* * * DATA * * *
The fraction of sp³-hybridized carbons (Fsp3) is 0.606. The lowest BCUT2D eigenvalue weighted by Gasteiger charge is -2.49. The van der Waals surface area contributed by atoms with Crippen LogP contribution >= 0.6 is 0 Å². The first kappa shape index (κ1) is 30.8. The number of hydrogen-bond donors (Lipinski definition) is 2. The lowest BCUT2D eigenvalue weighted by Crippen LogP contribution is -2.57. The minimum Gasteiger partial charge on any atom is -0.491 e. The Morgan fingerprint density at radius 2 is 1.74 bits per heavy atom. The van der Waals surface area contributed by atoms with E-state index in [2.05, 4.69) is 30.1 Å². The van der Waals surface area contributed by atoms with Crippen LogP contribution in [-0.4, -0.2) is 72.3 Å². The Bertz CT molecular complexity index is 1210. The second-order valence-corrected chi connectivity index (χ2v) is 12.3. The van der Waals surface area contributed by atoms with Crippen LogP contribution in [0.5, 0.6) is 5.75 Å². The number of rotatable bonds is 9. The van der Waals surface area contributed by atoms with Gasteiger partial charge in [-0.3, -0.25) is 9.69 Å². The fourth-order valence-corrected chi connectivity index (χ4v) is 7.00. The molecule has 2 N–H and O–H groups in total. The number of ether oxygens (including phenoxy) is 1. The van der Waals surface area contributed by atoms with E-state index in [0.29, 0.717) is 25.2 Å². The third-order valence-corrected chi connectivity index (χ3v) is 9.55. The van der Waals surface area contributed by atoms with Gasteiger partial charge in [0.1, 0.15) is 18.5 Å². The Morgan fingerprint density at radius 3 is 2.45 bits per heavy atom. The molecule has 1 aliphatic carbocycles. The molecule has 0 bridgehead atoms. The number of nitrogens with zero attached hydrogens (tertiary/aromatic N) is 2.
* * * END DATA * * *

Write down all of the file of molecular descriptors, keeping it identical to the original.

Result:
The fraction of sp³-hybridized carbons (Fsp3) is 0.606. The lowest BCUT2D eigenvalue weighted by Gasteiger charge is -2.49. The van der Waals surface area contributed by atoms with Crippen LogP contribution >= 0.6 is 0 Å². The first kappa shape index (κ1) is 30.8. The number of hydrogen-bond donors (Lipinski definition) is 2. The lowest BCUT2D eigenvalue weighted by Crippen LogP contribution is -2.57. The minimum Gasteiger partial charge on any atom is -0.491 e. The Morgan fingerprint density at radius 2 is 1.74 bits per heavy atom. The van der Waals surface area contributed by atoms with E-state index in [2.05, 4.69) is 30.1 Å². The van der Waals surface area contributed by atoms with Crippen LogP contribution in [-0.4, -0.2) is 72.3 Å². The Bertz CT molecular complexity index is 1210. The second-order valence-corrected chi connectivity index (χ2v) is 12.3. The van der Waals surface area contributed by atoms with Crippen LogP contribution in [0.5, 0.6) is 5.75 Å². The number of rotatable bonds is 9. The van der Waals surface area contributed by atoms with Gasteiger partial charge in [-0.3, -0.25) is 9.69 Å². The fourth-order valence-corrected chi connectivity index (χ4v) is 7.00. The molecule has 2 N–H and O–H groups in total. The number of ether oxygens (including phenoxy) is 1. The van der Waals surface area contributed by atoms with E-state index in [0.29, 0.717) is 25.2 Å². The third-order valence-corrected chi connectivity index (χ3v) is 9.55. The van der Waals surface area contributed by atoms with Gasteiger partial charge in [0.1, 0.15) is 18.5 Å². The Morgan fingerprint density at radius 3 is 2.45 bits per heavy atom. The molecule has 1 aliphatic carbocycles. The molecule has 0 bridgehead atoms. The number of nitrogens with zero attached hydrogens (tertiary/aromatic N) is 2.